septic guy says my septic cant handle cloth diapers - Mothering Forums

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Old 05-19-2006, 08:33 PM - Thread Starter
 
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does anyone have this problem? we have a 1,000 gallon tank and the septic guy says that our system cant handle all the cloth diaper water.
what does everyone else do?
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Old 05-19-2006, 08:46 PM
 
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Please don't let it be true...I just ordered more CDs and we will be moving to a place with septic in 10 days!!! AHHH! I am going to talk with dh about this....Jennifer

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Old 05-19-2006, 08:53 PM
 
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My place before this had a septic, we lived there for 3 year, cloth diapering the entire time with no problems. I visit my mother for a little over a month each summer with no problems from her septic either. I think your septic guy is full of crap.
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Old 05-19-2006, 08:59 PM
 
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I think he's talking out of his ass....no pun intended. He's yammering from the 'fear' of the unknown, I'd say.

How is CD water and different than toilet water?

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Old 05-19-2006, 09:01 PM
 
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My mom cloth diapered a lot of babies with a septic tank. It was fine.

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Old 05-19-2006, 09:57 PM
 
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We had a septic tank when my 2 youngest (of 5) sisters were in diapers and we (my mom) washed them at home w/no problem.

Michelle -mom to Katlyn 4/00 , Jake 3/02, and Seth 5/04
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Old 05-19-2006, 10:31 PM
 
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That's the biggest noneselse I ever heard. We raised three children with septic tank. The diaper makes no difference. Poop is poop. Does he thing you flush the actual diaper down? I am kidding but that's how stupid it sounds. Get a different company to clean your tank.
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Old 05-19-2006, 10:46 PM
 
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There is a rating so many people per 1,000 gallon tank.

Cant remember right off hand but I think it may be 5 per 1,000 gallon tank.

your county health department may know.
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Old 05-19-2006, 10:57 PM
 
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I grew up with a septic tank that couldn't handle anything - we could only do a few loads of laundry a day and you could never use more than one (shower, dishwasher, laundry machine) at the same time LOL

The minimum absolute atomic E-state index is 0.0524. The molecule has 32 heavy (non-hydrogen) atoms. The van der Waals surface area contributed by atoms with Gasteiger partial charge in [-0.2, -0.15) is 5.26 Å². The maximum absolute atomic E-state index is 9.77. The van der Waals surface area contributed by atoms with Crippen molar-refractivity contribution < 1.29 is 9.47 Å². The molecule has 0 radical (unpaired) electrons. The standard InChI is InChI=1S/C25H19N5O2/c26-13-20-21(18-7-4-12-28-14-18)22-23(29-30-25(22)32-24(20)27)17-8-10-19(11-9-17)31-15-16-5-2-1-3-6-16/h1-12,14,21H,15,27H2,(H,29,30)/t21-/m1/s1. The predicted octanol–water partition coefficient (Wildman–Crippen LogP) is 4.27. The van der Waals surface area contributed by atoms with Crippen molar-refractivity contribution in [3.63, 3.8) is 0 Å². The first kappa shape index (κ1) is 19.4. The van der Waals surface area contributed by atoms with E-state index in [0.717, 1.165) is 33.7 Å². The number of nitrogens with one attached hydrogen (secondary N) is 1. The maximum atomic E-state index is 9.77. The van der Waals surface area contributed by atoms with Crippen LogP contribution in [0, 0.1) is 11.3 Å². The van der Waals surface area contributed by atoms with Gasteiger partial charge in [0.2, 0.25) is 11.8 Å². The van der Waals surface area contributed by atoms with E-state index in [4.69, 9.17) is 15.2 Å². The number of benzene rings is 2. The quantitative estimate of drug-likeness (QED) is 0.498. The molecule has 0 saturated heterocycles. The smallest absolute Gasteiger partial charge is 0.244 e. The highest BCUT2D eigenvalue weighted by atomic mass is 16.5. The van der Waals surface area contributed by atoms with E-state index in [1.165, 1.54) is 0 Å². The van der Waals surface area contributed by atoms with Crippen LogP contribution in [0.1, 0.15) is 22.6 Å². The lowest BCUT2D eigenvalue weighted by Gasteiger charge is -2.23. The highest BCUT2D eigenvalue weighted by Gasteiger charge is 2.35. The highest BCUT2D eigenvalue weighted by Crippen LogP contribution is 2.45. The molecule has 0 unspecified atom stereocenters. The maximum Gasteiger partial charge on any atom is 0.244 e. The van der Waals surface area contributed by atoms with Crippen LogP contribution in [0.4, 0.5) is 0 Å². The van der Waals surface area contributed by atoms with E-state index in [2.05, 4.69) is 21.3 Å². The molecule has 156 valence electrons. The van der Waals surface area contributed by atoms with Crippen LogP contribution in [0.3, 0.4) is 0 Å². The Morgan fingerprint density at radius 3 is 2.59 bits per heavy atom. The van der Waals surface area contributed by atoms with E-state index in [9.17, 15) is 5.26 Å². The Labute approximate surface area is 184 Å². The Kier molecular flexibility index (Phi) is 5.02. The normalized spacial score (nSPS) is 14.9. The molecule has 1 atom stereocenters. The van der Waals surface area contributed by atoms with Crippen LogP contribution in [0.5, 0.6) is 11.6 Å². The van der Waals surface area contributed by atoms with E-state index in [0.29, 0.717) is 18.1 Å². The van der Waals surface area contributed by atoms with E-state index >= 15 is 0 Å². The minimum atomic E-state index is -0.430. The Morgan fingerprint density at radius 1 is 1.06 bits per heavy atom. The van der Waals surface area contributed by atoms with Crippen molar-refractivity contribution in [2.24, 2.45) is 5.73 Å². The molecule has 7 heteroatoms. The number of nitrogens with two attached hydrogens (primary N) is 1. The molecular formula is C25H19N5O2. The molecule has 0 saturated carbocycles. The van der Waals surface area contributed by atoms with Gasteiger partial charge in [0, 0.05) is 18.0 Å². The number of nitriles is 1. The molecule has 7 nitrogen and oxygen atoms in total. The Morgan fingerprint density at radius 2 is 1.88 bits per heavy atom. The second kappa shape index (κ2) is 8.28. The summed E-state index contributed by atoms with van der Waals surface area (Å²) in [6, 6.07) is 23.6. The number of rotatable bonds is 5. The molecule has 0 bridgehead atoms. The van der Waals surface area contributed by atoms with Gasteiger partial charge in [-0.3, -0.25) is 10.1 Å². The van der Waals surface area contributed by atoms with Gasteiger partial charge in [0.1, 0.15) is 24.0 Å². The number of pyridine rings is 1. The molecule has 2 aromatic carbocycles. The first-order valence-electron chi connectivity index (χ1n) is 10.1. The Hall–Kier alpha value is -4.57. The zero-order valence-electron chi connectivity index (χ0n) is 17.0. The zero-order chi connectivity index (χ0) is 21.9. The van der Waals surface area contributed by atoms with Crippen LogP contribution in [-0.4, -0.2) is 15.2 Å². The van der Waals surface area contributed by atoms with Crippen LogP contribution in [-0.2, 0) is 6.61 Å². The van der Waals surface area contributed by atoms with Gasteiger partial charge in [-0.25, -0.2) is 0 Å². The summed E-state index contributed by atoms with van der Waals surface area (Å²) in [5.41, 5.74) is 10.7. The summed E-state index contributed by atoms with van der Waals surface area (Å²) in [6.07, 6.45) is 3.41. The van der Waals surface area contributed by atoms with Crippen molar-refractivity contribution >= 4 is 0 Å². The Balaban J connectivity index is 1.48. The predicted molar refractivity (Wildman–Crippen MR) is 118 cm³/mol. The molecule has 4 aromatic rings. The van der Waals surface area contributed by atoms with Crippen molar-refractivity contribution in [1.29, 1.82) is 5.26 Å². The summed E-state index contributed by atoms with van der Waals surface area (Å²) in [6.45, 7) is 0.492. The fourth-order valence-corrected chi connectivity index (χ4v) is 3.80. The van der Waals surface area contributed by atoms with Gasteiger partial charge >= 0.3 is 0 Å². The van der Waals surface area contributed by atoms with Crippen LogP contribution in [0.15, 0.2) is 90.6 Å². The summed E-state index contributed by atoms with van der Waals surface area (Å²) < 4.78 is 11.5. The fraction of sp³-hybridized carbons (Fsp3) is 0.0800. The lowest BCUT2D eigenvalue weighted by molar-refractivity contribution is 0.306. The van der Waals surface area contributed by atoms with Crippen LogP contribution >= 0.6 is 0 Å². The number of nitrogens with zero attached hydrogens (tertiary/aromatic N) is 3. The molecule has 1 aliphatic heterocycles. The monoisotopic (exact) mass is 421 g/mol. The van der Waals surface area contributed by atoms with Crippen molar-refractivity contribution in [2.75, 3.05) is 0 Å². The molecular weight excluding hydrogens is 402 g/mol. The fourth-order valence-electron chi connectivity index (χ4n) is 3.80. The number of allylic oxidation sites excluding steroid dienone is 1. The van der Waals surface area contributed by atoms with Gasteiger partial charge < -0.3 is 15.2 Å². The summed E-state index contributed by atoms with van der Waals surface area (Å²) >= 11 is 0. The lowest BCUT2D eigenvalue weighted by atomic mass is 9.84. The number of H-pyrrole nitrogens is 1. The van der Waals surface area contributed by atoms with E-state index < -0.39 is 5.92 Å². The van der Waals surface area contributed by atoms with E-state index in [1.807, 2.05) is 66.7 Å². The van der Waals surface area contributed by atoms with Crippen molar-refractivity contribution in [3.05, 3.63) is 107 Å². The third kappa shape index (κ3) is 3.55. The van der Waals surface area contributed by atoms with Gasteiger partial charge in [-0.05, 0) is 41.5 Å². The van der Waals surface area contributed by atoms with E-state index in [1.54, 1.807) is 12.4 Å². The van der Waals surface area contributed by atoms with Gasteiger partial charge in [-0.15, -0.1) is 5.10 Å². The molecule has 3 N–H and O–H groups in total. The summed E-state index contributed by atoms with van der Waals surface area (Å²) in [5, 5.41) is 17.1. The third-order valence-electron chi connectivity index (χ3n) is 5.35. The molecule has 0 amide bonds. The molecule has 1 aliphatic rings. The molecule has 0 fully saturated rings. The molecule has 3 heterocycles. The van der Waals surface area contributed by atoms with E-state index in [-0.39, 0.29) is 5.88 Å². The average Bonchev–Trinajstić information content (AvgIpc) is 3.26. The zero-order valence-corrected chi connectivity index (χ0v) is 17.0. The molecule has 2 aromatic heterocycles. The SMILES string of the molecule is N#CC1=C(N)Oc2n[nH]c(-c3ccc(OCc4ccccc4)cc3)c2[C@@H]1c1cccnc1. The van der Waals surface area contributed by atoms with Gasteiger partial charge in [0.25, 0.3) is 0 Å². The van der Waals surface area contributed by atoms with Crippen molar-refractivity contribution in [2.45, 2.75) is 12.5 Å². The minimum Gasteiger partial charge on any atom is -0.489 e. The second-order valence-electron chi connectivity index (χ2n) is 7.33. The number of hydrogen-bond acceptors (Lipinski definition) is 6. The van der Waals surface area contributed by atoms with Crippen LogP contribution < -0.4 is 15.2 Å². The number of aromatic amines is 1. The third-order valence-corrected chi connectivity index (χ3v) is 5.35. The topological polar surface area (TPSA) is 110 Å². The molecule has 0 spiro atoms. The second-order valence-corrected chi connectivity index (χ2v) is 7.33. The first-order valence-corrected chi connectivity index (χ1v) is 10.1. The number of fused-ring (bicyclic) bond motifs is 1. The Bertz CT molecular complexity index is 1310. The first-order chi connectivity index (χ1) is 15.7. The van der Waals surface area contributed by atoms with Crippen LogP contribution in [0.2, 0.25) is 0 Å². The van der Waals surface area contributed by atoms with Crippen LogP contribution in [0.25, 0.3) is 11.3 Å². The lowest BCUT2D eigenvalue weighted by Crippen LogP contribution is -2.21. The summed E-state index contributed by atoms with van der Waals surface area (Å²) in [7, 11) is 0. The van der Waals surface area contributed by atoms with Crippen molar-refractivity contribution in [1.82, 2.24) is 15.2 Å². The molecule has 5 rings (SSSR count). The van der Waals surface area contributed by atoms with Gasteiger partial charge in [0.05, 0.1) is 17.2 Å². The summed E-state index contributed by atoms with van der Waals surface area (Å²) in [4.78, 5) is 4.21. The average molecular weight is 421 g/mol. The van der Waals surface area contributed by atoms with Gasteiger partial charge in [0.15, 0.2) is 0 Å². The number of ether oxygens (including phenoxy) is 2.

but my septic tank now has been fine... so maybe that's like an old thing? you know? something that used to be true but no longer is but people still say it like it's gospel LOL

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Old 05-19-2006, 10:59 PM
 
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There are different size septic tanks, so keep in mind that those of you who CD on septic may have had a much larger tank. Septic systems have several parts, the tank and the leeching field where the water leaves and goes back into the ground. The land has to be able to accept a certain amount of water back at a particular rate to qualify for a particular size tank. Often lots near lakes, etc will have trouble qualifying for a larger tank. Generally around here they rate septic tanks by bedrooms (2 bed, 3 bed, 4 bed), etc because that is the size house allowed to be attached, the bedrooms being key to limiting the number of people using them.

Outside of exceeding the capacity of your septic system (and I think a 1,000 gallon tank would be considered a 3 bedroom system, so 5 people?), cloth diapers wouldn't add any additional problems. So if you are otherwise below the limits (like if there are only 3 people in your 3 bedroom house) then I would guess something else is causing the problems.

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Old 05-19-2006, 11:01 PM
 
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it does sounds strange, i mean wouldnt baby poop be easier for it to process than adult poop.


(wow that has to be the strangest message i have ever posted)
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Old 05-20-2006, 12:44 AM - Thread Starter
 
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well, what he said was that i was using my washer too much. i have never really logged my washes, but i wash the CD's about 2x a week and wash them in one load of cold and then one load of hot water, so its adding quite a bit.
i never thought anything about it. we have a 4 bedroom house with 5 ppl (but one is the baby).
with the rains, our leachfield is pretty saturated and he said we couldnt wash (or shouldnt) for about 2 weeks, so E is in sposies right now. I hate it so!!!
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Old 05-20-2006, 01:07 AM